One of my jobs at the museum is that I enter all of the accessions in the computer. It is a very time-consuming job but I get to see all of the items that have been donated to the museum. I am always slowed down because there are usually memories triggered by handling all of these different items.

Back in September, I took in a collection and many of the items had to do with Norge and Fedders. I was fascinated with these items because I know that Norge/Fedders played an important role for many people in Effingham County and in surrounding counties. Most of the items pictured are from the same collection of Walter Kirchhofer and came to the museum via his daughter, Mary Miller.

Let’s start with the company that came before Norge. The Vulcan Corporation owned a building and warehouses on Wabash Street. That plant was commonly referred to as Vulcan Last and they made wooden heels for shoe companies. Vulcan Last employed several hundred people when they closed the Effingham plant in the 1940s. About 100 employees were transferred to their location in Teutopolis but the bulk of the jobs went to Ohio. Now there was a large building with warehouses available and ready to be purchased by another company.

In 1944, the Norge Division of Borg Warner purchased the Vulcan Corporation building on Wabash Street. Effingham was a desirable location because of the building’s access to the railroads and highways located in Effingham. This plant would also be a union plant in Effingham, giving the employees a chance to bargain for better wages. The company headquarters for Norge Borg-Warner were in Chicago.

The Effingham Norge Division of Borg Warner added a 24,000-square-foot warehouse in 1945. It also completed the final production of the Forward Shroud that was made for the Republic P-47 Fighter planes used in World War II. In 1945, they also started making electric ranges.

I have included a picture of a colorful magazine ad about the electric ranges that appeared in 1946. Since it would be too hard to read what it says at the bottom of the ad, I have typed it out entirety.

“Here comes your new NORGE range! James Sessions paints a small section of the half-mile long production line at Effingham, Illinois. This new plant is devoted exclusively to turning out sparkling new ranges that provide America’s kitchens with the last word in cooking efficiency and convenience. With such mass production methods, Borg-Warner’s Norge Division is enabling millions to enjoy better living through handsome, modern refrigerators, washing machines, ranges and other home appliances.” As you can see, there were a lot of women who built those ranges because many of the men were still finishing up their service in World War II.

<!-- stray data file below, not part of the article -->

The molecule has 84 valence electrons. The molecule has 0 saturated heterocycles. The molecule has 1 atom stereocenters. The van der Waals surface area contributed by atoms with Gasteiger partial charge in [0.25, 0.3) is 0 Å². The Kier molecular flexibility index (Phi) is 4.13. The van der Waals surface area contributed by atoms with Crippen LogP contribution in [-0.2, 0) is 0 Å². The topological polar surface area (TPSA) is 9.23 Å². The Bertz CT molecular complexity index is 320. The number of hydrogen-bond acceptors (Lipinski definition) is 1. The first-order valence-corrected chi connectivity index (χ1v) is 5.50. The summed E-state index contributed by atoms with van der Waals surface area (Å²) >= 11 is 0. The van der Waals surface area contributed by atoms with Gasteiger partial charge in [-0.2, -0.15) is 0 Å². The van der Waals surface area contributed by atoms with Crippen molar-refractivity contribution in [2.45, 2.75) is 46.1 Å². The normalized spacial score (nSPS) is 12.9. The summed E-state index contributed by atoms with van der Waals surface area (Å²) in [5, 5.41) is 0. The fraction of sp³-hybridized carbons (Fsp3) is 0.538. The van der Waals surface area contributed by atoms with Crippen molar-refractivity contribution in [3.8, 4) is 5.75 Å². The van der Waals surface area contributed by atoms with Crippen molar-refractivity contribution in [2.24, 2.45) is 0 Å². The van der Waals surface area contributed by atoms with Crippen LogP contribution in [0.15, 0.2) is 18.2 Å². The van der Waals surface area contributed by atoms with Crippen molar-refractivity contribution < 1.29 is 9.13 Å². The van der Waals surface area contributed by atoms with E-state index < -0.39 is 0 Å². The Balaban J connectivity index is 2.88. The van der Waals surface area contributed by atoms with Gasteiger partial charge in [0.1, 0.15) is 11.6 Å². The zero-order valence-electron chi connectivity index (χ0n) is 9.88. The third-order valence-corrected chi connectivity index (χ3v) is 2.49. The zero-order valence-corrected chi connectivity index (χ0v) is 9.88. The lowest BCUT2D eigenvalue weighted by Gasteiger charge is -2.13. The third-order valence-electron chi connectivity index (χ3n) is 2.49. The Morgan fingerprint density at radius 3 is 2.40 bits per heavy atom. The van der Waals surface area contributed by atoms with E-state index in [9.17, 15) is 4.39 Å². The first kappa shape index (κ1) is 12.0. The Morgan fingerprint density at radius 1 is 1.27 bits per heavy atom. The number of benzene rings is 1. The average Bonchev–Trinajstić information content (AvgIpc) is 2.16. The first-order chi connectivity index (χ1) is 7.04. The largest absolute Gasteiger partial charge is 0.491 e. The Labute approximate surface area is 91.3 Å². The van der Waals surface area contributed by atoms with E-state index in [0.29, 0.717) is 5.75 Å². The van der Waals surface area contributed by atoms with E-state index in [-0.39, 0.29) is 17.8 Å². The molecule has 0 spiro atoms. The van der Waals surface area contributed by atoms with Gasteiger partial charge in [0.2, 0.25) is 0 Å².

Here is a recipe from one of the little booklets that came with a new range.

Norge Sugar Cookies

2 cups sugar

1 teaspoon vanilla

1 cup butter or lard

1 teaspoon soda

1/2 cup sour milk

2 teaspoons baking powder

2 eggs

5 cups flour

Cream sugar and butter. Add sour milk with soda dissolved in it. Add 4 cups of flour (reserve the 5th cup to roll out the cookies) sifted with the baking powder. Add eggs and vanilla. Roll thin and bake in 375 degree oven 10 to 15 minutes.

Throughout the years, more warehouses and offices were added. Also, other products were introduced. In 1953, the company built the first gas and electric clothes dryers in the Effingham Norge plant. In 1955, the Effingham Norge plant produced the first “built-in” range. More and more warehouses and storage rooms were added and the plant grew and grew.

In 1958, they built the first combination washer-dryer plant in Effingham. As the Effingham Norge plant expanded, so did the number of employees. In 1960, they built the first dry-cleaning machine. 1961 saw them building the first 50# commercial dryer. In 1962, they built the first 25# commercial washer, and in 1963 they built a 20# commercial washer.

The completion of Interstates 57 and 70 through Effingham led Norge to start shipping more of their products by semitrucks instead of by railroad. A 20# dry-cleaning machine was built in 1965. That same year Norge had the honor of installing the first computer system in Effingham. It was an IBM 1440 disc-type system.

In 1966, the Room Air Conditioner line was moved from Ft. Smith, Arkansas, to the Effingham plant. By the end of 1966, with the most recent additions, the Effingham Norge plant had 585,929 square feet and was the largest employer in Effingham. In 1968, the plant was bought by the Fedders Corporation.

Under Fedders, the Effingham plant saw an increase in the production of air conditioners. In 1971, Fedders employed 1,320 workers. They were still the largest employer in Effingham. The second largest employer in Effingham at that time was the fairly new Crossroads Press plant. As a printing firm, Crossroads Press employed 300 in 1971.

The oil embargo in 1973 hit Fedders hard. They continued to expand the manufacturing of room air conditioners. In 1979, they sold their Norge Division to Magic Chef Inc., and the Effingham plant was converted to solely manufacturing room air conditioners. Between 1984 and 1986, Fedders doubled its share of domestic air conditioners. In 1988, Fedders threatened to move its Effingham plant to a southern state unless its got help from the State of Illinois and the Effingham community. The loss of 1,100 jobs would have been hard on Effingham.

Fedders did receive help, and in 1989 Fedders modernized its largest manufacturing plant in Effingham. To celebrate this achievement, an event called FEDDERSFEST ’89 was held for the employees at the Effingham County Fairground. By 1995, Fedders was still focusing on room air conditioners at the Effingham plant and a plant in Columbia, Tennessee.